But he can be perceived by these voters as crass, and caring more about corporations than "regular people". Any nastiness coming out of his campaign will reinforce that perception and turn off the true swing voter (the remaining white male Reagan Democrats who could still vote for a Democrat).

I think the Republicans get this - hence the nice call from Bush to Kerry yesterday, and the call for a "spirited" (on the issues) campaign.

Let the country see the Democrats' anger and the Republicans' patriotism and steadiness.

Swing voters are not 'Reagan Democrats' or any other kind of Democrat.  The parties are pretty much even nowadays.  Swing voters do not identify with either.
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Sibboleth
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« Reply #10 on: March 03, 2004, 12:58:26 pm »
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A lot of swing voters could be accuratly described as "Wallace Democrats"
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« Reply #11 on: March 03, 2004, 01:01:05 pm »
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I really hope that Bush goes negative too... it will lose him the election faster than he misplaced that cumbersome budget surplus... Bush's big advantage is he is generally viewed as a nice and decent guy he goes very negative he loses that... so please go negative... go really negative...  

Maybe Cheney can handle the negative stuff.
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« Reply #12 on: March 03, 2004, 05:11:54 pm »
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This will be a campaign of the mighty mudslinging.
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« Reply #13 on: March 03, 2004, 05:56:34 pm »
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Bush can only win on creating fear about Kerry.
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Miamiu1027
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« Reply #14 on: March 03, 2004, 08:38:29 pm »
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Bush can only win on creating fear about Kerry.

And creating fear about terrorism helps him also.  Without the presence of fear, Bush has relatively nothing to run on.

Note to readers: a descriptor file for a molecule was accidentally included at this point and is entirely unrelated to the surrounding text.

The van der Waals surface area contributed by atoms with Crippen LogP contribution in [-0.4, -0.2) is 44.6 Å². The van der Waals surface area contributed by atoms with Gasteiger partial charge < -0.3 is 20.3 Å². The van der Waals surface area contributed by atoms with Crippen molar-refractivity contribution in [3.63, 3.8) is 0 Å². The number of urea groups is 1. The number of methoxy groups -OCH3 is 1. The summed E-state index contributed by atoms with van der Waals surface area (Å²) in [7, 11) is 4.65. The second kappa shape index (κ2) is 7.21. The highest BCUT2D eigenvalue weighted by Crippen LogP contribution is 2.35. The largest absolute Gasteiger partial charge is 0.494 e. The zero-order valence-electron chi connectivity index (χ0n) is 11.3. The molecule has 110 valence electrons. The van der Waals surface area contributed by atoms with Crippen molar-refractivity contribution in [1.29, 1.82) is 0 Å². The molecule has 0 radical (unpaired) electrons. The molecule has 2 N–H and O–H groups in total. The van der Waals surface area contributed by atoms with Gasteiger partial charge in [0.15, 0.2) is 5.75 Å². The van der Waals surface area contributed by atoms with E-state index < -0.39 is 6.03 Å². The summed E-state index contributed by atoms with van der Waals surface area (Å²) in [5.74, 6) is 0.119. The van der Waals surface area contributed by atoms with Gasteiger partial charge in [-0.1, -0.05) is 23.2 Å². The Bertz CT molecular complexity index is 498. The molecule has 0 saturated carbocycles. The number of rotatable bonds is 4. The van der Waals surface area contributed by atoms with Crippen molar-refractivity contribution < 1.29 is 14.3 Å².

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zachman
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« Reply #15 on: March 03, 2004, 08:40:21 pm »
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Yes! Its like the book 1984, he succeeds by creating a prolonged problem.
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angus
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« Reply #16 on: March 04, 2004, 02:57:27 pm »
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Thanks to all who voted.  Clearly, this wasn't a randomly selected sample, but the results are telling.  

We have 18 votes Yes (100%) and zero votes otherwise.  This is reassuring, and gives me optimism.

First, if anyone had selected no, I'd assume dishonesty, so it says that no matter how much we may disagree, except for the usual smartass remarks, we're all being honest in this forum.  Dave Liep has done an excellent job here, as evidenced by the quality of the users.

Obviously, the third choice is pretty much a tacit admission one thinks negatively.  I whine and moan quite a bit about negativity, stereotyping, and general lack of effort to compromise (appreciate the hypocrisy), but the fact that everyone chose the more serious 'yes' option is at least an admission of negativity rather than an attack.